Amid increasing talk of a Cold War between the U.S. and China, the two countries should look to their successes in the fight against cancer as a way forward, former Australia Prime Minister Kevin Rudd said at a global online healthcare summit organized by Forbes China on Saturday.
“As the international community continues to navigate a fractured and uncertain world with COVID-19, the war on cancer is showing us the power of collaboration, even while managing a strategic competition among nations,” said Rudd, currently president of the New York-based Asia Society Policy Institute.
“Ultimately, the results of this cooperation between the world’s two largest economies is accelerating the improvements in cancer outcomes for patients in the United States, China as well as the rest of the world. It is therefore vitally important that this cooperation is allowed to continue, and it is a shame the same level of cooperation is yet to be the hallmark of the global fight against COVID-19 as well.”
The 2020 Forbes China Healthcare Summit gathered to discuss the theme of “Advancing the Global Fight Against Cancer in the COVID-19 Pandemic Era.” The event was held in strategic partnership with Memorial Sloan Kettering Cancer Center. Forbes China is the Chinese-language edition of Forbes.
Though the COVID-19 pandemic this year has led to more than three-quarters of million deaths globally as of Aug. 15, cancer will likely kill far more people around the world this year– close to 10 million. Cancer patients are more vulnerable to contracting COVID-19 than others, and have more than double the COVID-19 death rate compared to COVID-19 patients without cancer.
“No one is so far immune to cancer,” noted Rudd, speaking from his home in Australia. Political leaders struck down by cancer in the two countries include former China Premier Zhou Enlai and former U.S. Republican presidential candidate John McCain. Current U.S. presidential candidate Joe Biden’s son Beau died from brain cancer 2015, which led to the launch of the White House Cancer Moonshot program while Biden was vice president.
Since 1971, the U.S. and China have managed to increase collaboration on clinical trials “even amongst an increasingly difficult bilateral relationship,” Rudd said. “Talk of a new Cold War is fast becoming a reality and could yet become a hot one, too, with military conflict in the South China Sea with seriously unpredictable consequences for all over the world,” he said. In today’s “uncertain and frightening times,” however, “another war is being fought cooperatively behind the scenes by both the United States and China that must be allowed to continue – a war on cancer.”
With its more than four million cancer patients a year, China’s participation in clinical trials can help reduce the time from laboratory discovery of new medicines to treatments – sometimes as long at 10-15 years, Rudd said. “The fact that even during the COVID-19 pandemic clinical trials have continued and virtual meetings are conducted regularly attests to the depths of this collaboration.”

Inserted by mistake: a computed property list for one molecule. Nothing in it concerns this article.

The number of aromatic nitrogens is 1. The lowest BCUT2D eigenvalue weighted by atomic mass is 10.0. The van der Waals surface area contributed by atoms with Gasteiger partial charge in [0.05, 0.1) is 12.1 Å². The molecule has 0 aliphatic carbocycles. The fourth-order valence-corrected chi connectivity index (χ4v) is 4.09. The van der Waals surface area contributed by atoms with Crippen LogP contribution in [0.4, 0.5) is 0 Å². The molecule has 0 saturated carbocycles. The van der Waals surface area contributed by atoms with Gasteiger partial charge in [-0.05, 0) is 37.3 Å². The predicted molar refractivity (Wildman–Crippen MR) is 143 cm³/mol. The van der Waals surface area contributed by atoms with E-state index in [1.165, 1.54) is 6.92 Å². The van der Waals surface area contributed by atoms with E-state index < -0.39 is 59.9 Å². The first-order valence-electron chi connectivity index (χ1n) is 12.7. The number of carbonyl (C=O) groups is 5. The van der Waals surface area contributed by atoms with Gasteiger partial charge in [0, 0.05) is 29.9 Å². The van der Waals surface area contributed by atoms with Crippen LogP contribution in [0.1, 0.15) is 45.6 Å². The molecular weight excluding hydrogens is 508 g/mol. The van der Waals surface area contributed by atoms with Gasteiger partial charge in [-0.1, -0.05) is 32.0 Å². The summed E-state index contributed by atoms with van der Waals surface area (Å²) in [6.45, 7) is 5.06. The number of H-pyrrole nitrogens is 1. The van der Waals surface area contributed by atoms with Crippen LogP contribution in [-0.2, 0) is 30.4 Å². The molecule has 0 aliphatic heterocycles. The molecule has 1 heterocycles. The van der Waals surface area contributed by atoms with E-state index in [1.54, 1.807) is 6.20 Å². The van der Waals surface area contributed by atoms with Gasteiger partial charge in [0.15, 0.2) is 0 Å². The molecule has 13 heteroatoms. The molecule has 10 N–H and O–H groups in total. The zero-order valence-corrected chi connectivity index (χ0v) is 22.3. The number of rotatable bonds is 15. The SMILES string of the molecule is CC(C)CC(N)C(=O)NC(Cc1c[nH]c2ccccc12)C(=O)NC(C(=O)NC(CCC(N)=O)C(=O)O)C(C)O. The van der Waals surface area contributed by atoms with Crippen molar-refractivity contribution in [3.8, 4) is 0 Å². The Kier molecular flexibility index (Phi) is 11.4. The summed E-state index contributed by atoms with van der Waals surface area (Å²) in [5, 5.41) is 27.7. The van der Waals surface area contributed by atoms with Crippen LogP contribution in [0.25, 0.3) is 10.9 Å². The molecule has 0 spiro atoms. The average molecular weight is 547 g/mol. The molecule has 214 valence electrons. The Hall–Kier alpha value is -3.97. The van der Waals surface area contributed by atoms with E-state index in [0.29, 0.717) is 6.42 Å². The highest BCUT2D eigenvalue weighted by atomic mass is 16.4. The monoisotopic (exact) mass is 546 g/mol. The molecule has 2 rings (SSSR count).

Policy changes in Beijing since it joined the International Council of Harmonization in 2017 have paved the way for its acceptance of international clinical trial data in the country, thus accelerating American drug development in the China market and earlier Chinese patient access to medicine, Rudd said. As a result, a Merck cervical cancer vaccine Gardasil was approved in nine days in 2018 by China’s National Medical Products Administration, the equivalent of the country’s U.S. Food and Drug Administration, Rudd noted.
In addition, Beijing-headquartered Beigene, in which California-based Amgem agreed to pay $2.7 billion for a 20% stake last year, received U.S. Food and Drug Administration approval in 2019 for Brukinsa, a lymph cancer treatment. More recently, Regeneron Pharmaceuticals of the U.S. in June signed an agreement with Shanghai-based Zai Labs to work together on trials for a lymphoma drug.
A condition for longer-term success, however, is agreement between government agencies on both sides to set scientific standards for regulatory approvals and clinical trial design, Rudd said. To that end, barriers continue to exist in multiple jurisdictions, including the proper use and handling of human genetics resources by researchers in China which must be urgently addressed. Existing multilateral rules must be upheld to ensure data quality, patient privacy and intellectual property protection, he added.
“Everything must be subject to regular audits by independent inspectors. In other words, we must ‘trust, but verify’ as President Reagan used to say in a different context.”
Other Forbes China Healthcare Summit participants included Steve Forbes, Chairman and Editor-in-Chief, Forbes Media; Moira Forbes, Executive Vice President, Forbes Media; Dr. Wu Yi-Long, Chairman, Chinese Thoracic Oncology Group,or CTONG; Dr. Lisa DeAngelis, Physician-in-Chief and Chief Medical Officer, MSK; and Dr. Bob Li, Physician Ambassador to China and Asia-Pacific at MSK.
Dr. Murray Brennan, Senior Vice President International, MSK; Kenneth Manotti, Senior Vice President and Chief Development Officer, MSK; Ge Feng, CEO, Jiahui International Hospital in Shanghai; Dr. David Raben, Vice President, Product Development, Genentech; and Dr. Andrea Myers, Global Program Head, Lung Cancer at Novartis also participated. The event was sponsored by the Antidote Health Foundation, Genentech, Novartis, and Jiahui International Hospital.
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